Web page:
The definition of ethical dilemmas

Updated March 23, 2017

One of the most famous philosophical arguments is whether it is just to take someone's life to save another person's life. Ethical dilemmas such as this have no right or wrong answer. Philosophers attempt to find the optimal answer in an ethical dilemma by looking at the real-world consequences of the possible outcomes and the morality of each choice.


Ethical or moral dilemmas occur when a person, called an "agent" in philosophy, has the ability to make two choices, but can only perform one or the other, according to Stanford's Encyclopedia of Philosophy. Take, for example, owing a weapon to someone who becomes unstable, as occurred in Plato's "Republic." The agent has a legitimate moral imperative for each choice: repaying a debt and keeping a friend from possibly causing harm. Thus, the agent ultimately "fails" in the dilemma because he ought to complete both actions, but the actions are mutually exclusive.


Some thinkers, such as Immanuel Kant, believe that a truly just moral code should not permit the presence of ethical dilemmas, according to Stanford University. Modern ethicists, however, sometimes reject this notion. Take the case of "Sophie's Choice" by William Styron. A Nazi concentration camp guard tells Sophie he will kill one of her two children, but she must choose which one shall die. In this scenario, Sophie has the same obligation and desire for each child. Philosophers call this a symmetrical moral dilemma.


Society often declares laws to reduce the incidence of ethical dilemmas. Laws governing ethics are especially common in business, according to the Loyola Marymount University Center for Ethics and Business. Even with laws, ethical dilemmas still exist and the laws are sometimes vague. In business, for example, insider trading (using nonpublic knowledge in stock trading) is illegal. It is not wrong, however, to take good luck and opportunity to advance in business and profit.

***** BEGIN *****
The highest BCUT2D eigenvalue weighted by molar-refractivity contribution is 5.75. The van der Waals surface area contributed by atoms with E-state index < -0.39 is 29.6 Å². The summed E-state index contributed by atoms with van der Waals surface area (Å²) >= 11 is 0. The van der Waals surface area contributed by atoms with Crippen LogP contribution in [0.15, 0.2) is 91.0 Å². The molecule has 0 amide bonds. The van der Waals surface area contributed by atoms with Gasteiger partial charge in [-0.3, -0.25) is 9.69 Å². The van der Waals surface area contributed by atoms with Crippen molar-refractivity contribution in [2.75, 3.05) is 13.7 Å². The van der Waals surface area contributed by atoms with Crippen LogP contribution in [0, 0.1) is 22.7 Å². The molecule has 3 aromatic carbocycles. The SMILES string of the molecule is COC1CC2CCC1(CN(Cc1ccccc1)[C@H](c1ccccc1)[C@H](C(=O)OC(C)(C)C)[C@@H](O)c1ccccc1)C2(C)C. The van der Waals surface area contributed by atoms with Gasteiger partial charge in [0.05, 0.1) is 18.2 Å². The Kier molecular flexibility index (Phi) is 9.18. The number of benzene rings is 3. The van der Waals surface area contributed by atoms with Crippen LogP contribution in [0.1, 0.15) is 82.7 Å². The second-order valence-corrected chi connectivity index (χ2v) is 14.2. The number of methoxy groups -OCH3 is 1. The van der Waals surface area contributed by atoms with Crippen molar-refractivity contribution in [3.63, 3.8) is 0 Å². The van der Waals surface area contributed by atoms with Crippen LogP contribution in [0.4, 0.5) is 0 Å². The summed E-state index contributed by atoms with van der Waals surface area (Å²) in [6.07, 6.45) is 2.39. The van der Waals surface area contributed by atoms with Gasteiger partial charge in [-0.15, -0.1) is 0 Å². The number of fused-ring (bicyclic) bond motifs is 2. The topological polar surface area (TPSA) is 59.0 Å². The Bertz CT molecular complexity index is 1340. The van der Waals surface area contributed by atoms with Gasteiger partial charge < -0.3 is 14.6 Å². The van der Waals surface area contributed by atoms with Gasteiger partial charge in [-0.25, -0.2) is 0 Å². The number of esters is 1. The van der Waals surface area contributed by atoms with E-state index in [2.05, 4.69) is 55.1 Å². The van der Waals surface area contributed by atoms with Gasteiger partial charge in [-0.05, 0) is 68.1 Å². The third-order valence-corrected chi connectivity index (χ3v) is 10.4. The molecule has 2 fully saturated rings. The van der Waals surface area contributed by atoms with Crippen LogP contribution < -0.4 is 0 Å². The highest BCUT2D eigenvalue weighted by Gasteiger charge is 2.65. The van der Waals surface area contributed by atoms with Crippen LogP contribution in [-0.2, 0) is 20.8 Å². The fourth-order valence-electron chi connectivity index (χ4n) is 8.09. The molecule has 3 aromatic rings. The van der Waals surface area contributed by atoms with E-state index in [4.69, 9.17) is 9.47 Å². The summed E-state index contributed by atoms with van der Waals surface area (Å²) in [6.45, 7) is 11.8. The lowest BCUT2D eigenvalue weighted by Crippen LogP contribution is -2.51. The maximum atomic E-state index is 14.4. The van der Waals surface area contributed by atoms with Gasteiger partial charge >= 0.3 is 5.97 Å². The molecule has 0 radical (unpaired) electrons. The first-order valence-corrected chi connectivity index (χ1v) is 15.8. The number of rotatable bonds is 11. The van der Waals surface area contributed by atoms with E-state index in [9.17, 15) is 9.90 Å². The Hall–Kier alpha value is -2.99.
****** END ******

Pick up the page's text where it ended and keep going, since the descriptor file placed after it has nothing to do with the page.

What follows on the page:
Solving Ethical Dilemmas

Philosophers use two main methods to solve ethical dilemmas: the consequentialist and deontological approach, according to University of Colorado at Boulder. The consequentalist belief requires the agent to weigh the possible outcomes, such as who will benefit the most and if anyone will be harmed, and choose the most beneficial outcome regardless of its morality. The deontological approach weighs each decision based on its righteousness.

A good example of the deontological is the famous Scottsboro Boys case. The judge made the decision to set free a black man he knew was innocent, even though prejudice at the time meant he knee he was ending his judicial career.

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About the Author

Russell Huebsch has written freelance articles covering a range of topics from basketball to politics in print and online publications. He graduated from Baylor University in 2009 with a Bachelor of Arts degree in political science.